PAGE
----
Derek Quigley

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The Honourable
Derek Quigley
QSO
Derek Quigley, 1963.tif
Quigley in 1963
Member of the New Zealand Parliament
for Rangiora
In office
1975 – 1984
Preceded by Kerry Burke
Succeeded by Jim Gerard
Member of Parliament
for ACT Party List
In office
1996 – 1999
Personal details
Born (1932-01-31) 31 January 1932 (age 85)
Waikari,
Nationality New Zealand
Political party National Party (1962–1984)
ACT (1995 – 1999)

Derek Francis Quigley, QSO (born 31 January 1932) is a former New Zealand politician. He was a prominent member of the National Party during the late 1970s and early 1980s, and was known for his support of free market economics and trade liberalisation. Quigley left the National Party after clashing with its leadership, and later co-founded the ACT party.

Early life[edit]

Quigley was born in 1932 in Waikari, a small town in the northern Canterbury region. He attended Waipara Primary school before continuing with education in Christchurch; first at Medbury School, then Christ's College, followed by Canterbury University.[1] He later donated his personal parliamentary library, which covers his political career until 1984, to Canterbury University's Macmillan Brown Library.[2]

He farmed at Waipara from 1949. He gained one of two scholarships for young farmers from the Meat and Wool Board and used it to study farming in Britain and the United States. He completed a law degree while farming and joined a Christchurch law firm, where he became a senior partner and practised as a lawyer.[1]

Member of Parliament[edit]

Parliament of New Zealand
Years Term Electorate List Party
1975–1978 38th Rangiora National
1978–1981 39th Rangiora National
1981–1984 40th Rangiora National
1996–1999 45th List 2 ACT

Quigley was National's electorate chairman for the Rangiora electorate. In the Canterbury-Westland division, he was deputy chairman. He was a member of the Dominion Council and served on its executive committee.[1]

As a 30-year-old, Quigley stood as the National Party's candidate in the 1962 by-election in the Timaru electorate, but was beaten by Labour's Basil Arthur.[3][4] He also stood in Sydenham in the 1960 and 1963 elections.[5]

Quigley stood in the Rangiora electorate in the 1975 election.[6][7] The electorate had been taken from National by Kerry Burke of the Labour Party at the previous election, but was won back by Quigley.[8]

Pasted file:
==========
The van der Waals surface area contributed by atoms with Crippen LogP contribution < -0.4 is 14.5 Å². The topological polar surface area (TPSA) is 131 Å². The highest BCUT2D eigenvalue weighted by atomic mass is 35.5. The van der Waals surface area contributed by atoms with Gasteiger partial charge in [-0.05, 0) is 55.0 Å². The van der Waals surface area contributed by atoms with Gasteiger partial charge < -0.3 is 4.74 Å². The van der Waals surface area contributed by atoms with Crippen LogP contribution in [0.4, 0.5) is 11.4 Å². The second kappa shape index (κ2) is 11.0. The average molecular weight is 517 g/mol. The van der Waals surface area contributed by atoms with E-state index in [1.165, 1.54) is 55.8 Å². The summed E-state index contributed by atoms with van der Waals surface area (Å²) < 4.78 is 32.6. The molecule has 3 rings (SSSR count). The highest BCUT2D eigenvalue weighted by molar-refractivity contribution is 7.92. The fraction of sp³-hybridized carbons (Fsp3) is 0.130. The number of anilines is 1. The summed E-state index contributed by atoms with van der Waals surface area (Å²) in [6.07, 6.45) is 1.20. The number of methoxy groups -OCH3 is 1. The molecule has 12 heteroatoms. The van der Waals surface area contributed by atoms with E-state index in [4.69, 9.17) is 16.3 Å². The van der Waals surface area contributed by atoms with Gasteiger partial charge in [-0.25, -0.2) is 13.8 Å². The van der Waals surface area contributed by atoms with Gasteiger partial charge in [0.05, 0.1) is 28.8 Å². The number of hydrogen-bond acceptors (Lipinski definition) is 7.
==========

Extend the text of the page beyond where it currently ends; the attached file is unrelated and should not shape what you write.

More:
Cabinet Minister[edit]

After three years as a backbencher, Quigley was appointed to Cabinet, and held a number of ministerial roles. He was Minister of Housing (1978–1982), Minister of Tourism (1981), Minister of Works and Development (1981–1982), and Associate Minister of Finance (1978–1981).[9] He held further minor ministerial posts as Minister of Earthquake and War Damage (1978–1982),[10] Minister of Government Life Insurance (1978–1982),[11] Minister of Public Trust (1978–1981),[12] and Minister of State Insurance (1978–1982).[13]

Quigley rapidly earned the hostility of senior National Party figures, however, with his criticism of the government's economic policies. The Prime Minister of the day, Robert Muldoon, favoured decidedly interventionist policies, but Quigley preferred a more laissez-faire approach, and considered Muldoon's interventionism to be contrary to the traditional spirit of the National Party.[14] In February 1981, Quigley contested the deputy leadership of the party, despite Muldoon openly saying that he could not work with him. Quigley's main opponent (and Muldoon's strong favourite) was Duncan MacIntyre, a long-serving Muldoon loyalist. Bill Birch retired from the contest in favour of MacIntyre, and Jim Bolger was eliminated first. Quigley was narrowly defeated by MacIntyre.[15]

A week after Quigley lost the deputy leadership race, he was dismissed by Muldoon as Associate Finance Minister, reducing his ability to criticise Muldoon's economic policies effectively; Warren Cooper succeeded him.[16]

Quigley nevertheless continued his attacks. In June the following year, he made a public denunciation of the government's policies, saying that the state should have a passive role in the economy. Muldoon and his allies reacted furiously to this public criticism, and Quigley was given the choice of either giving a public apology or resigning from Cabinet; he chose to resign.[17][18] At the 1984 election, he resigned from politics altogether, becoming a business consultant.[6]

ACT New Zealand[edit]

One of his many consulting projects was to chair a major review of New Zealand defence for the Lange government.

In 1995, Quigley re-entered the political arena, joining forces with Roger Douglas to form the ACT New Zealand party. The new MMP electoral system, which made it easier for smaller parties to win seats, convinced Quigley that a strongly free-market party could indeed be successful. In the 1996 election, the first conducted under MMP, Quigley was returned to Parliament as an ACT list MP and chaired the Foreign Affairs, Defence and Trade Select Committee during the next three years. Under Quigley's chairmanship, the select committee produced The Defence Beyond 2000 Report, which became the blueprint for the Clark government's radical restructuring of the New Zealand Defence Force.